The plan with it is to drink it throughout the day whenever you get the urge to eat and it's not meal or snack time. And while I'm tracking my food in My Fitness Pal, I'm not tracking the Veggie Flush because ...

Track celery calories

So, yeah, once again we come to the conclusion that losing weight is hard, keeping it off is harder, and Ben and Jerry's tastes better than celery. 

Greetings from Planet Yogurt! (Stonyfield Grassfed review)

I am a member of the Stonyfield Clean Plate Club. I received products and coupons to write this post, and all opinions are 100 percent my own.

We go through a lot of yogurt at our house, so much so that one of the produce bins has been reclaimed as the yogurt bin. It's usually filled with a variety of yogurts -- Greek, "regular," plain, fruit flavored and so on. There's usually a bottle of kefir in the fridge, too, (I'm a recent convert to plain kefir), and a quart of plain yogurt for recipes.

Got a lot of culture up in here!

Have you noticed that fat is making a comeback in the yogurt section? Hold up, dieters, it's actually a good thing. The past couple of years have seen the release of studies showing that America's fat phobia has come back to bite us in the ever-growing posterior. By taking out all the fat and replacing it with gobs of sugar, we're actually doing ourselves a disservice. The satiety that a little bit of naturally occurring fat provides works much better than sugar, which basically burns through you like jet fuel. For reference, HERE'S a study showing that people who consume full-fat dairy were actually leaner and had less cardiovascular risk than people who eat the fat-free stuff.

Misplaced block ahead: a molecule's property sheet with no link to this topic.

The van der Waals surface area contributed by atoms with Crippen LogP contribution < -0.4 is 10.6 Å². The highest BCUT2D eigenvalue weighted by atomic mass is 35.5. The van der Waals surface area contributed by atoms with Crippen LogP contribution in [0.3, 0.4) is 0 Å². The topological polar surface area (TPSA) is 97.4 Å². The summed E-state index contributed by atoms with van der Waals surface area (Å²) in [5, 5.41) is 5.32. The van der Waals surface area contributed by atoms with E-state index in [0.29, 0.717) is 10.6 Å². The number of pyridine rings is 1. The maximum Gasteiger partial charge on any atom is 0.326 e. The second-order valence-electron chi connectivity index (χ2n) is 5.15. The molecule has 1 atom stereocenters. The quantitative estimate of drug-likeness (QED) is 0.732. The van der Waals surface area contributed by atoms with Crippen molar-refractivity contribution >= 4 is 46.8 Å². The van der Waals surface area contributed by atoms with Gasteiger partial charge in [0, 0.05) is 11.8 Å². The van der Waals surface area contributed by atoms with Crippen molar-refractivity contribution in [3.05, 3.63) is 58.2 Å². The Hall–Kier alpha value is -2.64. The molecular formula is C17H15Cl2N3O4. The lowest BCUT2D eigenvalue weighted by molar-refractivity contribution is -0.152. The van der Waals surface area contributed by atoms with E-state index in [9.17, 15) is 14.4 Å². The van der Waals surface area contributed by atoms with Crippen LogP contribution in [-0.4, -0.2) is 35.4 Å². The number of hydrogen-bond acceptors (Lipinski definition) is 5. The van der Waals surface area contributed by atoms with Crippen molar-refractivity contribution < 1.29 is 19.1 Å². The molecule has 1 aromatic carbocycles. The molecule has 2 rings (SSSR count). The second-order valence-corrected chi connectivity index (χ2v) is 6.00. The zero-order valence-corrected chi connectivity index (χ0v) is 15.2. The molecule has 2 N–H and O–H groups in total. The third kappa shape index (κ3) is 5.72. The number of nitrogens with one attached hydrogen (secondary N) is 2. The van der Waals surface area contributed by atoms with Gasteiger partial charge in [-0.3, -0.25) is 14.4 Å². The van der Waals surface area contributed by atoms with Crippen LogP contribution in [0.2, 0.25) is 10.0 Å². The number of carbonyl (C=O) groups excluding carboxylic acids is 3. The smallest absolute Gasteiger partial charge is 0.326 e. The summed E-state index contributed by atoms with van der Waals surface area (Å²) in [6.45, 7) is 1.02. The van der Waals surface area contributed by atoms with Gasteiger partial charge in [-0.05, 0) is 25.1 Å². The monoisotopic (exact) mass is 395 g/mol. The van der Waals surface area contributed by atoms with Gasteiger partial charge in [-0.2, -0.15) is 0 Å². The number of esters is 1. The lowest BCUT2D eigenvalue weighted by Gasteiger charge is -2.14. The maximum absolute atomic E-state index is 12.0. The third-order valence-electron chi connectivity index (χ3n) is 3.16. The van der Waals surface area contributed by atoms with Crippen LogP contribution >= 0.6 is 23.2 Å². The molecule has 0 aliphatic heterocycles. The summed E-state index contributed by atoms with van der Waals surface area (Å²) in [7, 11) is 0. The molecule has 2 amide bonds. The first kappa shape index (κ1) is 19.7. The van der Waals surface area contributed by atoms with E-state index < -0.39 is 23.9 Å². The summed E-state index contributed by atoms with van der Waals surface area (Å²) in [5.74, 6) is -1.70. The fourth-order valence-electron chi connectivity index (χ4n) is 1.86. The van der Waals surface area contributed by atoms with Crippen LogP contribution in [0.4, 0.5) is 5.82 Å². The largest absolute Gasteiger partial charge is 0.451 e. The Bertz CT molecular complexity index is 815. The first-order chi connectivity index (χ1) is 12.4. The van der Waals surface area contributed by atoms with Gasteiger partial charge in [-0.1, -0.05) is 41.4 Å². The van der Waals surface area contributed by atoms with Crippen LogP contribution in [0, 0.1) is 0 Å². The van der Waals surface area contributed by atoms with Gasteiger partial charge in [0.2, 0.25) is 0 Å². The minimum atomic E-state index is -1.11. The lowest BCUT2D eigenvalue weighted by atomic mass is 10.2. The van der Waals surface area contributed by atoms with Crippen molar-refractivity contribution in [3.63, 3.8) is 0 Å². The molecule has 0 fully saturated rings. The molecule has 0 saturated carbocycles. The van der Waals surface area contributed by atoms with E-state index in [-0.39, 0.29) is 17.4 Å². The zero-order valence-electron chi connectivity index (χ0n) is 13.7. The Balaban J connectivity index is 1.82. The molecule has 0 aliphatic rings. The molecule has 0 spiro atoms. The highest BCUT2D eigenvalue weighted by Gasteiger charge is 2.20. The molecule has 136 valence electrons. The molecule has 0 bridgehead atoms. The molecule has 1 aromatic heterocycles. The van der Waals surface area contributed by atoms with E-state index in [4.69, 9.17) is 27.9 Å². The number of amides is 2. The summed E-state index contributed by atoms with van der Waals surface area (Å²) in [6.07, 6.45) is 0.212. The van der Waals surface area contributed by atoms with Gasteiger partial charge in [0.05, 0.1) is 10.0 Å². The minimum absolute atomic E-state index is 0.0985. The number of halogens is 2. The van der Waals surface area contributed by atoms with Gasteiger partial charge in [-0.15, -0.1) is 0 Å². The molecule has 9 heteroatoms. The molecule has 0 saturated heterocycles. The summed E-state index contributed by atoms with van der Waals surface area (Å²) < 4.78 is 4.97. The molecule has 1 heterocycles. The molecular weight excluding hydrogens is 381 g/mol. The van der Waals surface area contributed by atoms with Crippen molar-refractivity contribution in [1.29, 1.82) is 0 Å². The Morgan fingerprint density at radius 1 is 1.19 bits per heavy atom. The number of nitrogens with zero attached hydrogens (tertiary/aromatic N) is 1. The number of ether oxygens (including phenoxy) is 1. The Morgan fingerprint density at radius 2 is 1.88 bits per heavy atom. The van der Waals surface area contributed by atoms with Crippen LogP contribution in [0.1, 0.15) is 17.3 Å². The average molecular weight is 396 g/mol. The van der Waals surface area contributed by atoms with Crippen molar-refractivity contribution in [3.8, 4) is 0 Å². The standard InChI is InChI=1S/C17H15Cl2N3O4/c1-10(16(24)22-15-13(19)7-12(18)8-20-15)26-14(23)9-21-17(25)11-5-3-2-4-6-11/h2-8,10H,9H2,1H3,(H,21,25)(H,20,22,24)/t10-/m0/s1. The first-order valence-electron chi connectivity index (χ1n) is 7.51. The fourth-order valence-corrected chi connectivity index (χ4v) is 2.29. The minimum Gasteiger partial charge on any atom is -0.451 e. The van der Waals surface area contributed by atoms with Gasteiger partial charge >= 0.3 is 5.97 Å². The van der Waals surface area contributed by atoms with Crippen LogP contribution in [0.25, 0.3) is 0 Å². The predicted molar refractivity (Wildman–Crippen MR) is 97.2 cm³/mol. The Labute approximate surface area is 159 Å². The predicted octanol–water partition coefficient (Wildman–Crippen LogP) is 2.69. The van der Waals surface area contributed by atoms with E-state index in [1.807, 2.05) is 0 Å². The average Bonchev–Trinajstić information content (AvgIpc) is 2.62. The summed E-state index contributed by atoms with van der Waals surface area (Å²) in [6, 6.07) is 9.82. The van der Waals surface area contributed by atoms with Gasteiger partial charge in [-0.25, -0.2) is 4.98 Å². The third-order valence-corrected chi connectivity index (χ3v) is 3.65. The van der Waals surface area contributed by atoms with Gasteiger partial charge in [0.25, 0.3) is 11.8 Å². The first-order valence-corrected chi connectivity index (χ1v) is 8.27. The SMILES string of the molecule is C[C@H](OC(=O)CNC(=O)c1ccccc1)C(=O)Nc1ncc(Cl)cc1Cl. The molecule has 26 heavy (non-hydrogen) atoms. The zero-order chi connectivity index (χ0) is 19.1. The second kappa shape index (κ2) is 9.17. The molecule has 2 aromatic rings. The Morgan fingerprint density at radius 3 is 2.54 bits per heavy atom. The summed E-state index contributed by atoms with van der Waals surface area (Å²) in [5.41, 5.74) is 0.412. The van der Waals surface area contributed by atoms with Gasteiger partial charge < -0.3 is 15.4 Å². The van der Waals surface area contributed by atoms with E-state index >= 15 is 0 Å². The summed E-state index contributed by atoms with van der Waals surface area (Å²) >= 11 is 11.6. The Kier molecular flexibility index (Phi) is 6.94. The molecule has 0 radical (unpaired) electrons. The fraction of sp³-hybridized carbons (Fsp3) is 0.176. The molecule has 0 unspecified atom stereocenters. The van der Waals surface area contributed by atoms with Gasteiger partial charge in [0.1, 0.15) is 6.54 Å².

Let's get science geeky!

If those cows are fed 100 percent grass, instead of the corn, distillery waste and gummy worms (I AM NOT KIDDING) that many get, their milk is much higher in omega-3 fatty acids (good for lots of things) and conjugated linoleic acid, or CLA. What's so great about CLA? It may help people lose body fat. Hilarious, huh? 

OK, science geek - how's the yogurt?

Stonyfield grassfed yogurt
I like to play with my food.

Stonyfield recently sent me a variety of its new 100 percent grassfed whole milk yogurts, and I'll admit, at first I was a little freaked out. We've been programmed for so long to believe that fat is the enemy that it's unsettling to see the words "whole milk" on a label. 

But soldier on I did!

The yogurts I was sent were "old school" thinner yogurt, instead of thicker Greek yogurt, so these are lower in protein than strained varieties. Looking at the plain container, it has 120 calories, 5 grams of protein, 8 grams of carbs and 7 grams of fat in a 6-ounce container. See? That's not scary at all. Grassfed is also organic, non-GMO and made without artificial hormones.

My husband's favorite combo is cereal and frozen berries topped with a container of yogurt. He appreciated the thinner texture of these yogurts as he mixed up his big bowl of yum. The flavored ones -- vanilla, strawberry and blueberry -- are 140 calories per container.

What did I do with the plain? Lemme tell ya: 

  • I subbed it for the milk and butter in boxed macaroni and cheese, and the teenager thought it was great. The tang of the yogurt gives the cheese powder some needed sharpness.
  • I used it in place of the liquid and fat in a boxed cornbread mix, giving the cornbread a little tang and moisture.
  • I mixed it with ranch dressing powder to make a super simple veggie dip. 

I know what you're thinking: Where's the smoothie recipe? Sure, you can make a smoothie with yogurt, frozen berries, crushed ice and a little stevia, but I wanted to give you some ideas you might not have thought of. But go ahead and make an awesome smoothie with it. The added fat will help with satiety, something that people often complain of when subbing a smoothie for a meal.